So, I’m sitting here eating sushi and watching Frasier (yes, Steve’s out of town) and I thought I’d tell you a story.
End of story.
A few years ago — like when I had free time at work — I wanted to comment on one of the Gawker sites. Naturally, as with everything on the world wide web, you had to create a log in and a password. Because, you know, god forbid you be able to just do something online. [Side note: yes, that was the site I was eventually banned from commenting on. No, not because I commented frequently, but rather with incisor-like sharpness.]
I haven’t really gone back since that whole banning incident, so I didn’t even remember that I had a log in, couldn’t tell you what my password was, though I’d probably be able to guess it eventually. Then I got an email telling me my security had been compromised, a number of usernames and passwords had been hacked, along with the emails connected with them. I was advised to change my password on Gawker.com, and on all my other online accounts if I use the same password for other accounts.
Which, obviously, is sort of ridiculous, because of course I have the same password for some of my other accounts — who would be able to come up with different passwords for every single online account?
So, then I go to change my password, but of course I can’t, because I don’t remember it. And, of course, I use variations of the same few passwords for everything, because otherwise I can’t remember them. So, I start trying to change my passwords on other things that might be compromised if some hacker somewhere knew my email and a password and a username.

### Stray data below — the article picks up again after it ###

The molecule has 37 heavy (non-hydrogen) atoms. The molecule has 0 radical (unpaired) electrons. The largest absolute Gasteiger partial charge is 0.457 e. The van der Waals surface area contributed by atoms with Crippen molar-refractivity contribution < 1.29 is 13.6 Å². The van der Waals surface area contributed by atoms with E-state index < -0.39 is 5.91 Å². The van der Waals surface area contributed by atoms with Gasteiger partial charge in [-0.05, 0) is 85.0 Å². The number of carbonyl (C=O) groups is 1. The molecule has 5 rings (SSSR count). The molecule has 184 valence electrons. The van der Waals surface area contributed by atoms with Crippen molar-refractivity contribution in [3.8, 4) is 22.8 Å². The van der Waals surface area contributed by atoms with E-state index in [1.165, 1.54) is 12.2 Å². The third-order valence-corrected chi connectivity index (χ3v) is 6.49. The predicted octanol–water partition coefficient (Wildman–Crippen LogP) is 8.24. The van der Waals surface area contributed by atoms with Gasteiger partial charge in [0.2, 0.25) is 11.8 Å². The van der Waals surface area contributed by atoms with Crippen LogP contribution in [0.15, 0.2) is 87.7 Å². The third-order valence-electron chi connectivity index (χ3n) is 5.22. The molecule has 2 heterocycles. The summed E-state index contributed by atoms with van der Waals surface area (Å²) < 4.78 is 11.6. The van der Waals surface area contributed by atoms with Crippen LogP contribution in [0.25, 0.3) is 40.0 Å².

Then, I realize I have a lot of accounts.
There’s five email accounts. Online bank accounts and credit card accounts and work credit cards. Accounts for Paypal and eBay and craigslist and amazon. Accounts for every social media service, sometimes multiple accounts per service — one time I went to create a twitter account only to realize I already had one. All my healthcare services and utilities are always encouraging me to go paper-less, so I guess someone could hack in and order medication or turn off my electricity. And everytime I want to read something, I have log-ins for newspapers and magazines. I have a half-dozen accounts and passwords that change every three months and usernames and id numbers that don’t match the other id numbers for work.
So, my tracks on the information superhighway are basically skidmarks that stretch miles.
So, I got all worried, because exactly how much information can someone get from a username and password to a random news website with an email address? Could they steal my identity and why would they want to?